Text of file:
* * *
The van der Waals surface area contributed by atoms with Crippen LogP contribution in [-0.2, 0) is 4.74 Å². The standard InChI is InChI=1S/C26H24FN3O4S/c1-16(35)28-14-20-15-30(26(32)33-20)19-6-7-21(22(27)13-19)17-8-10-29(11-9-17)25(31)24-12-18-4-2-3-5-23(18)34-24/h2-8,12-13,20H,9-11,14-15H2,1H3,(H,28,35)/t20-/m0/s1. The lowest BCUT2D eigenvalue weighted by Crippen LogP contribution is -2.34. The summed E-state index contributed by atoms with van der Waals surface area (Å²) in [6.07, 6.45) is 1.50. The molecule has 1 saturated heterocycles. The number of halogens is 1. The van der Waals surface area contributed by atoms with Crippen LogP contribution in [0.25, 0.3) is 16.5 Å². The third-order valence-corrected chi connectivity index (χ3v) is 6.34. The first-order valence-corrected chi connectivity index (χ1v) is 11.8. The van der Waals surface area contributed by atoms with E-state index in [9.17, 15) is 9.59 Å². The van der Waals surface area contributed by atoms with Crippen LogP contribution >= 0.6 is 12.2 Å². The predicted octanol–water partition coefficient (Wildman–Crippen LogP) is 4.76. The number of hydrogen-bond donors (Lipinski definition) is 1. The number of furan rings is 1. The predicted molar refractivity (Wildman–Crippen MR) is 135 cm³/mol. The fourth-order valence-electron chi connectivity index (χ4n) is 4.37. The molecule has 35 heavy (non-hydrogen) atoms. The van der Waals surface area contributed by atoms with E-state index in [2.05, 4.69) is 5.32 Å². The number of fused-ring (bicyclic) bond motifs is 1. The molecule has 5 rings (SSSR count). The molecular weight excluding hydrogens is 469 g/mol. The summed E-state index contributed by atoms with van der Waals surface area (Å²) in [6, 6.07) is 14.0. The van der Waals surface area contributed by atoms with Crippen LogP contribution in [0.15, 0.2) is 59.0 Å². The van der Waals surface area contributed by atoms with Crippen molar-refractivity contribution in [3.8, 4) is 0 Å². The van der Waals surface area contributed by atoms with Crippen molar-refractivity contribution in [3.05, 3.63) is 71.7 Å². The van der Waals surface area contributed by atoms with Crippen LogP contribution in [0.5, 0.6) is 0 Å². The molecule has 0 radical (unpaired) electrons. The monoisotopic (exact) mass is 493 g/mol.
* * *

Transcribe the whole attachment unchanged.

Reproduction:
The van der Waals surface area contributed by atoms with Crippen LogP contribution in [-0.2, 0) is 4.74 Å². The standard InChI is InChI=1S/C26H24FN3O4S/c1-16(35)28-14-20-15-30(26(32)33-20)19-6-7-21(22(27)13-19)17-8-10-29(11-9-17)25(31)24-12-18-4-2-3-5-23(18)34-24/h2-8,12-13,20H,9-11,14-15H2,1H3,(H,28,35)/t20-/m0/s1. The lowest BCUT2D eigenvalue weighted by Crippen LogP contribution is -2.34. The summed E-state index contributed by atoms with van der Waals surface area (Å²) in [6.07, 6.45) is 1.50. The molecule has 1 saturated heterocycles. The number of halogens is 1. The van der Waals surface area contributed by atoms with Crippen LogP contribution in [0.25, 0.3) is 16.5 Å². The third-order valence-corrected chi connectivity index (χ3v) is 6.34. The first-order valence-corrected chi connectivity index (χ1v) is 11.8. The van der Waals surface area contributed by atoms with E-state index in [9.17, 15) is 9.59 Å². The van der Waals surface area contributed by atoms with Crippen LogP contribution >= 0.6 is 12.2 Å². The predicted octanol–water partition coefficient (Wildman–Crippen LogP) is 4.76. The number of hydrogen-bond donors (Lipinski definition) is 1. The number of furan rings is 1. The predicted molar refractivity (Wildman–Crippen MR) is 135 cm³/mol. The fourth-order valence-electron chi connectivity index (χ4n) is 4.37. The molecule has 35 heavy (non-hydrogen) atoms. The van der Waals surface area contributed by atoms with E-state index in [2.05, 4.69) is 5.32 Å². The number of fused-ring (bicyclic) bond motifs is 1. The molecule has 5 rings (SSSR count). The molecular weight excluding hydrogens is 469 g/mol. The summed E-state index contributed by atoms with van der Waals surface area (Å²) in [6, 6.07) is 14.0. The van der Waals surface area contributed by atoms with Crippen LogP contribution in [0.15, 0.2) is 59.0 Å². The van der Waals surface area contributed by atoms with Crippen molar-refractivity contribution in [3.8, 4) is 0 Å². The van der Waals surface area contributed by atoms with Crippen molar-refractivity contribution in [3.05, 3.63) is 71.7 Å². The van der Waals surface area contributed by atoms with Crippen LogP contribution in [0.5, 0.6) is 0 Å². The molecule has 0 radical (unpaired) electrons. The monoisotopic (exact) mass is 493 g/mol.